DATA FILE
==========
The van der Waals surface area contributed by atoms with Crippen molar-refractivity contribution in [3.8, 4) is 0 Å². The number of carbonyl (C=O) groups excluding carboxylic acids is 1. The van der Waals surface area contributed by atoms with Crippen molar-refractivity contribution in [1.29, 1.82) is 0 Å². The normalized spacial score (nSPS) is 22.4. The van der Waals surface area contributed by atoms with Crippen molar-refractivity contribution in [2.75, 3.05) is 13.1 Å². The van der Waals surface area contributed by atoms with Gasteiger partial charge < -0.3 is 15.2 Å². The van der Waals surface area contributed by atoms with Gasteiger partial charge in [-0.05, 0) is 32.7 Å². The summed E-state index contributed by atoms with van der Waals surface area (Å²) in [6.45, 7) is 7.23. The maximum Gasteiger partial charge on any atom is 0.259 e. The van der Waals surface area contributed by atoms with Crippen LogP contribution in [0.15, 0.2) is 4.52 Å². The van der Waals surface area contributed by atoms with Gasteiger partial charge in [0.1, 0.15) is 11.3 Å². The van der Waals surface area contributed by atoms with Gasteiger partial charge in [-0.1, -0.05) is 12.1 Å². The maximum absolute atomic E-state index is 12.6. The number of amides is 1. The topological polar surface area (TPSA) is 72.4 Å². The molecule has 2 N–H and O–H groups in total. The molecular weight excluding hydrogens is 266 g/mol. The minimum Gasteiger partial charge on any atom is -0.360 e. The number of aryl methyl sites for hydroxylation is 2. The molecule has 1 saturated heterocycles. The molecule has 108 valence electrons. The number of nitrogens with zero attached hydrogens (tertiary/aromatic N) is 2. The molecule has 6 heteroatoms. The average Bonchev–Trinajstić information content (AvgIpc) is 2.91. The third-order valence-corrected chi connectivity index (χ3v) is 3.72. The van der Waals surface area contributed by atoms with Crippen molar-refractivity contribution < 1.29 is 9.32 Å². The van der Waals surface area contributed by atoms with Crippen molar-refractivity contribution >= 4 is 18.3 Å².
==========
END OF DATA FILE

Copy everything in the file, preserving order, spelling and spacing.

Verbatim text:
The van der Waals surface area contributed by atoms with Crippen molar-refractivity contribution in [3.8, 4) is 0 Å². The number of carbonyl (C=O) groups excluding carboxylic acids is 1. The van der Waals surface area contributed by atoms with Crippen molar-refractivity contribution in [1.29, 1.82) is 0 Å². The normalized spacial score (nSPS) is 22.4. The van der Waals surface area contributed by atoms with Crippen molar-refractivity contribution in [2.75, 3.05) is 13.1 Å². The van der Waals surface area contributed by atoms with Gasteiger partial charge < -0.3 is 15.2 Å². The van der Waals surface area contributed by atoms with Gasteiger partial charge in [-0.05, 0) is 32.7 Å². The summed E-state index contributed by atoms with van der Waals surface area (Å²) in [6.45, 7) is 7.23. The maximum Gasteiger partial charge on any atom is 0.259 e. The van der Waals surface area contributed by atoms with Crippen LogP contribution in [0.15, 0.2) is 4.52 Å². The van der Waals surface area contributed by atoms with Gasteiger partial charge in [0.1, 0.15) is 11.3 Å². The van der Waals surface area contributed by atoms with Gasteiger partial charge in [-0.1, -0.05) is 12.1 Å². The maximum absolute atomic E-state index is 12.6. The number of amides is 1. The topological polar surface area (TPSA) is 72.4 Å². The molecule has 2 N–H and O–H groups in total. The molecular weight excluding hydrogens is 266 g/mol. The minimum Gasteiger partial charge on any atom is -0.360 e. The number of aryl methyl sites for hydroxylation is 2. The molecule has 1 saturated heterocycles. The molecule has 108 valence electrons. The number of nitrogens with zero attached hydrogens (tertiary/aromatic N) is 2. The molecule has 6 heteroatoms. The average Bonchev–Trinajstić information content (AvgIpc) is 2.91. The third-order valence-corrected chi connectivity index (χ3v) is 3.72. The van der Waals surface area contributed by atoms with Crippen molar-refractivity contribution < 1.29 is 9.32 Å². The van der Waals surface area contributed by atoms with Crippen molar-refractivity contribution >= 4 is 18.3 Å².